Survey among MSIS users on their experience with reporting of notifiable diseases during the Covid-19 epidemic
In this project we surveyed MSIS users to map perceived barriers and facilitators of notifiable diseases reporting into MSIS before and during the COVID-19 epidemic.
- Physicians using the Norwegian Surveillance System for Communicable Diseases (MSIS) encountered similar challenges with reporting during the COVID-19 epidemic as they were seeing before the epidemic.
- The most important challenges were: missing information to complete the MSIS reporting form, too long time to fill the reporting form, uncertainty about what clinical information is needed to report, having one universal data entry form to report all notifiable diseases.
- Challenges specifically related to the work during the COVID-19 epidemic were IT problems with electronic MSIS reporting forms and confusion about responsibility related to reporting COVID-19 cases.
- Almost one third of respondents said that they did not always report diagnosed cases of notifiable diseases. The mandatory reporting during the COVID-19 epidemic was considered less of a priority by municipal doctors than by other health personnel.
- More than half of respondents, especially in primary health care, observed a reduction in the number of consultations for infectious diseases during the COVID-19 epidemic. According to respondents, the reduction in consultations can be attributed to the introduction of infection control measures that led to fewer infections, and to the reduction in visits of patients with milder symptoms.
- Most respondents were satisfied with the access to MSIS data on fhi.no, www.msis.no and www.fhi.no. However, some study participants expressed confusion about the diversity of platforms and untimely updating of data, which made the platforms less useful.
- Study participants indicated that the preferred form of feedback from MSIS is newsletters via e-mail and reports published on the FHI website.
Norwegian clinical microbiological laboratories and health care providers report 72 notifiable diseases to the Norwegian Surveillance System for Communicable Diseases (MSIS). During the previous two years, the Norwegian Institute of Public Health (FHI) has worked to improve MSIS functionality in collaboration with health authorities, professional associations and laboratories. However, the COVID-19 epidemic has placed a considerable burden on the healthcare system and could affect the functioning of MSIS. Since April 2020, FHI has seen a drastic reduction in cases of notifiable diseases reported to MSIS and has been closely following MSIS function (www.fhi.no/publ/2020/covid-19-msis/). In this project we surveyed MSIS users to map perceived barriers and facilitators of notifiable diseases reporting into MSIS before and during the COVID-19 epidemic.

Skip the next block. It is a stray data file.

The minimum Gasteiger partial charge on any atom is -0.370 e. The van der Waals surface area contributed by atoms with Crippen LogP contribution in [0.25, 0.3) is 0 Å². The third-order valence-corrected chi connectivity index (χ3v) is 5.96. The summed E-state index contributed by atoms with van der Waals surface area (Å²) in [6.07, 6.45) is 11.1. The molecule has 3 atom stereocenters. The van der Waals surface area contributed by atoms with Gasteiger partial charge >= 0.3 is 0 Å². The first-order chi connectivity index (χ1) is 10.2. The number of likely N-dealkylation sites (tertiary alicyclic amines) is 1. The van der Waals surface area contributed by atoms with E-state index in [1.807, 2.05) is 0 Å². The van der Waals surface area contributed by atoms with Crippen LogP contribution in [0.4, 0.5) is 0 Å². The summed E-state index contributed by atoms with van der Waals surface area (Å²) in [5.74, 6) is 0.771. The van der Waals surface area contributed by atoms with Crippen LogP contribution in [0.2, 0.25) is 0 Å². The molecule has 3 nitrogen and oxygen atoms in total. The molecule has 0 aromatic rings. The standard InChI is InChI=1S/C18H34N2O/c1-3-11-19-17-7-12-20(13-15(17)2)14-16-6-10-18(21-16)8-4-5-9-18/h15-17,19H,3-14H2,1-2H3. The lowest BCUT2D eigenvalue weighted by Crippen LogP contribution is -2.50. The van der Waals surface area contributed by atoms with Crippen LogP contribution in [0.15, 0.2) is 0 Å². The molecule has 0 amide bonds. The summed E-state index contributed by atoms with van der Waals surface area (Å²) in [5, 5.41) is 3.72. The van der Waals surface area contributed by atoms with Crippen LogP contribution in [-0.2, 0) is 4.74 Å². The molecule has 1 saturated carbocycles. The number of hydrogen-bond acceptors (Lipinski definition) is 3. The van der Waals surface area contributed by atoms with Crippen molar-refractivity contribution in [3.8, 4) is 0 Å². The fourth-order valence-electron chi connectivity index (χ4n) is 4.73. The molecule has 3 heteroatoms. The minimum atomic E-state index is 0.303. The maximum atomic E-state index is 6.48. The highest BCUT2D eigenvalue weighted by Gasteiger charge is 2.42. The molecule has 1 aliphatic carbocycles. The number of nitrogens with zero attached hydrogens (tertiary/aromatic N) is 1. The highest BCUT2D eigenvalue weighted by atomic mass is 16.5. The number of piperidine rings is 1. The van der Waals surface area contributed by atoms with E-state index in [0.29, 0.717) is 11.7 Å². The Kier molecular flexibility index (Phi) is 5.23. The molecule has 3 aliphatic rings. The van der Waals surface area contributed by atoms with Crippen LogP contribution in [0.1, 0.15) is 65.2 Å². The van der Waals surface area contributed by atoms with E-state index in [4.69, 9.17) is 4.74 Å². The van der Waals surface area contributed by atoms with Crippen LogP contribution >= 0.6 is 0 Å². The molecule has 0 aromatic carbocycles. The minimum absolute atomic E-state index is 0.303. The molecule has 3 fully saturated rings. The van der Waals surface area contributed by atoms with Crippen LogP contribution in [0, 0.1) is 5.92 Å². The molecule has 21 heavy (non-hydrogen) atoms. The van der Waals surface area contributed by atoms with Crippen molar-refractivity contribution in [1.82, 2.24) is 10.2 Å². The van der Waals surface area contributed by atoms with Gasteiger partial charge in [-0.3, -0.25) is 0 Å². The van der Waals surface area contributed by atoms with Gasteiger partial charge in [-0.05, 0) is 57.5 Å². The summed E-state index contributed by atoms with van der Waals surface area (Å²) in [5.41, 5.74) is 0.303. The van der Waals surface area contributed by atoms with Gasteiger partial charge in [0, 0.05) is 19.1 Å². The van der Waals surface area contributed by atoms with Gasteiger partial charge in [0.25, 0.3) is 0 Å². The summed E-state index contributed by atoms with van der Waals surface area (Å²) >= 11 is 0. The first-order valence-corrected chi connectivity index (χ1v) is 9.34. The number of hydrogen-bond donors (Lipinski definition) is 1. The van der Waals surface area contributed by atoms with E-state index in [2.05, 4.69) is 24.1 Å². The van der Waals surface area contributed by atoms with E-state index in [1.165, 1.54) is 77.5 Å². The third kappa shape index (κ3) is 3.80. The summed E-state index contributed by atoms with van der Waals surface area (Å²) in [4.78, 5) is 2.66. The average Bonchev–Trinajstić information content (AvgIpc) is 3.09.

We examined various steps that determine reporting to MSIS: (a) access to healthcare services for patients seeking medical attention; (b) access to laboratory testing for diagnosing physicians; (c) physicians' experience with reporting to MSIS; (d) feedback from FHI to MSIS users. The target study population for this cross-sectional survey were healthcare professionals using MSIS between June 2019 and December 2020. We collected data using an anonymous electronic questionnaire created and distributed using Questback software.
Out of the 164 responses to the survey, we included 161 valid responses from physicians working in all Norwegian counties. Of all respondents, 67 % were municipal doctors, 14 % were other primary health physicians, 13 % were specialists in hospital or doctors in specialization, and 6 % were other healthcare personnel. Of all study participants, 41 % had more than 20 years of work experience.
Almost 60 % of respondents observed a reduction in the number of consultations for infectious disease symptoms during the COVID-19 epidemic. Reduction in consultations was more often reported by general practitioners (68 %), while no effect of the epidemic on healthcare consultations was more often reported by hospital specialists (19 %). 92 % respondents opined that the reduction was a result of infection control measures that led to fewer infections, and 71 % indicated less health consultations by patients with milder symptoms. 14 % respondents reported challenges with access to laboratory testing during the COVID-19 epidemic. Of these, 38 % said that the reason for limited laboratory testing were changed laboratory routines and 33 % pointed to limited availability of reagents for testing.